In Defense of Nothing (part 1)


Aggregate Architectural History Collaborative, the symposium held at the University of Toronto Daniels Faculty of Architecture, was the scene of the ideological battle field for architecture’s dialectical deadlock of current contemporary times. During the Systems presentation by Ijlal Muzaffar and Daniel B. Monk’s response to the subject matter sparked a heated discussion that lead to an inconclusive ending of architecture’s role as an active component to social change. It is at this very deadlock, this inconclusive ending, where the beginning of meaning can be found. The inconclusive silence to the ending, the discomfort at the inability to defend the very topic which sustains the debate, is the very answer to the question: architecture does not have any agency towards social change.


To explain we have to begin with the desire, the desire for meaning, the desire to solve the contemporary deadlock to the post-colonial times of India; the desire to build a future beyond the limitations and frameworks of the past with a systems approach. This desire can be found in a lecture which Slavoj Zizek gave in India. As recounted by Zizek, like his typical lectures it was framed around the concepts of emancipation and solidarity. At the end of the lecture a question and answer period opened in which a student addresses Zizek by challenging his lecture with the notion of language. It is fine for someone like Zizek to talk about dreaming of emancipation and solidarity, but for one that cannot even dream in their native language anymore, how is this discussion relevant to them? At this remark, Zizek responds (regrettably so as he explains) with the racist statement. Just because he is a middle aged white man does not mean his mother tongue was English, was it any easier for him to learn this language? What is important here as Zizek explains is that colonization brings with it more than just the basic properties of primitive accumulation (exploitation of the people, resources, etc) but the very fantasy of colonization itself. It is this fantasy that not only assigns the coordinates of desire, but it constructs the very framework of how to desire. When one talks about post-colonial Indian with the rapid modernization, silicon valley, prospering middle class, new hope and eagerness for a bright and prosperous future is at the same time the same post-colonial Indian that produces and stock piles nuclear weapons. It is precisely at this disparity of irreducible differences that architecture’s agency of non-agency is architecture’s saving grace that has allowed it to still be culturally crucial and an important topic of discussion throughout history.

The level of agency Daniel was implying which architecture lacked is the very inhibition to the desire for a meaning to architecture. There is no historical precedence that could possibly produce the level of agency that Daniel is looking for and at his implication that architecture has no agency is fully satisfied and justified, but this fact, instead of making architecture an irrelevant topic, acts as the precise reason that architecture is relevant. What is essentially being asked is the same as asking does a good musical score have social agency? Does a masterful work of art, film, poetry or does philosophy have social agency? The answer to all those questions is a resounding NO, and it is precisely this fact that allows those things to transcend diachronic and dialectical deadlocks of history to become truly revolutionary coordinates that are culturally important and relevant. This point is clearly indicated through the difference between modernistic drives and post-modernistic drives, a clash which reveals the idiosyncrasies of contemporary culture. Consider the famous quote by Theodore Adorno, “There is no poetry after Auschwitz”, and Zizek’s response “There is no ethnic cleansing without poetry” marks this very shift and it is precisely this reason that architecture still survives considering the atrocious history of humanity where even now modern day cities (Qatar, Dubai) are still built by slaves. It is because there is no poetry in architecture, a pure architecture, which allows it to become an unbiased neutral object of pure limitless potential. If architecture did have agency, humanity would be in dire straits when considering the endless utopian dimensions that have guided its movement throughout history carried to their true logical conceptual endings. Where the exaggerations are pushed to the very limits; where the truth of the dystopia always inevitably emerges. At this point it is important to note Zizek’s comment on desire; it is the desire that creates its own inhibitions towards its very attainment. If there is no desire, there is no inhibition and vice versa. Without acknowledging that architect does not have agency towards social change, then nothing can be done, there is no change and there never will be. There must be a rupture to this ideological facade, one must realize there is no structure.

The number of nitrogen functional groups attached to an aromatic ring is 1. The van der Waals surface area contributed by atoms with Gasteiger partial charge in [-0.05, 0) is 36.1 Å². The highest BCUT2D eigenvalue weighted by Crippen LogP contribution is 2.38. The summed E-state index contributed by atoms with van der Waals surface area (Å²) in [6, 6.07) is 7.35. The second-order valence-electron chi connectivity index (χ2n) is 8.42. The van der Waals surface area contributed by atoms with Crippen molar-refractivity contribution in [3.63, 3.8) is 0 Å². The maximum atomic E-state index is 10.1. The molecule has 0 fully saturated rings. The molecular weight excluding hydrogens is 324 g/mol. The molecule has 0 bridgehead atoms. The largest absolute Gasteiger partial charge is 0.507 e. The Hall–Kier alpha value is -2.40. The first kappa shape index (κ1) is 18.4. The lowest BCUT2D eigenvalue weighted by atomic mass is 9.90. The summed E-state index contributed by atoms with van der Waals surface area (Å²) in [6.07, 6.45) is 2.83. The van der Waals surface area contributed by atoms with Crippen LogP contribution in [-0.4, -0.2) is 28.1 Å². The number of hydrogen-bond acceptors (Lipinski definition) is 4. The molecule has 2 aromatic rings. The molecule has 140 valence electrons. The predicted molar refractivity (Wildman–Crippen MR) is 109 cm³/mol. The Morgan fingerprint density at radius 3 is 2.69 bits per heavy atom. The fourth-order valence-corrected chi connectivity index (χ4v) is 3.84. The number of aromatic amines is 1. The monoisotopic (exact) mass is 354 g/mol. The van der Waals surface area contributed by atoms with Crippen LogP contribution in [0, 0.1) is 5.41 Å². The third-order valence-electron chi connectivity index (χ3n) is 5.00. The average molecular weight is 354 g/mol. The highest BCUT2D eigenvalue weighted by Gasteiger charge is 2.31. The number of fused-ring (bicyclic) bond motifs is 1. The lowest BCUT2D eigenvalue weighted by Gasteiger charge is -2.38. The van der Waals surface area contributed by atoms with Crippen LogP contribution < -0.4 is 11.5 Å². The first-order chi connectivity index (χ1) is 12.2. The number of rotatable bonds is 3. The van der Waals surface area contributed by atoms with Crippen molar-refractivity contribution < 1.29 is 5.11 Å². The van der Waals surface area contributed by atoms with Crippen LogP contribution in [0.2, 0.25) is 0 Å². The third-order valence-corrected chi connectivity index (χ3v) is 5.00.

“So architecture seems to survive only when its nature by negating the form that society expects of it. I would therefore suggest that there has never been any reason to doubt the necessity of architecture, for the necessity of architecture is its non-necessity. It is useless but radically so.” – Bernard Tschumi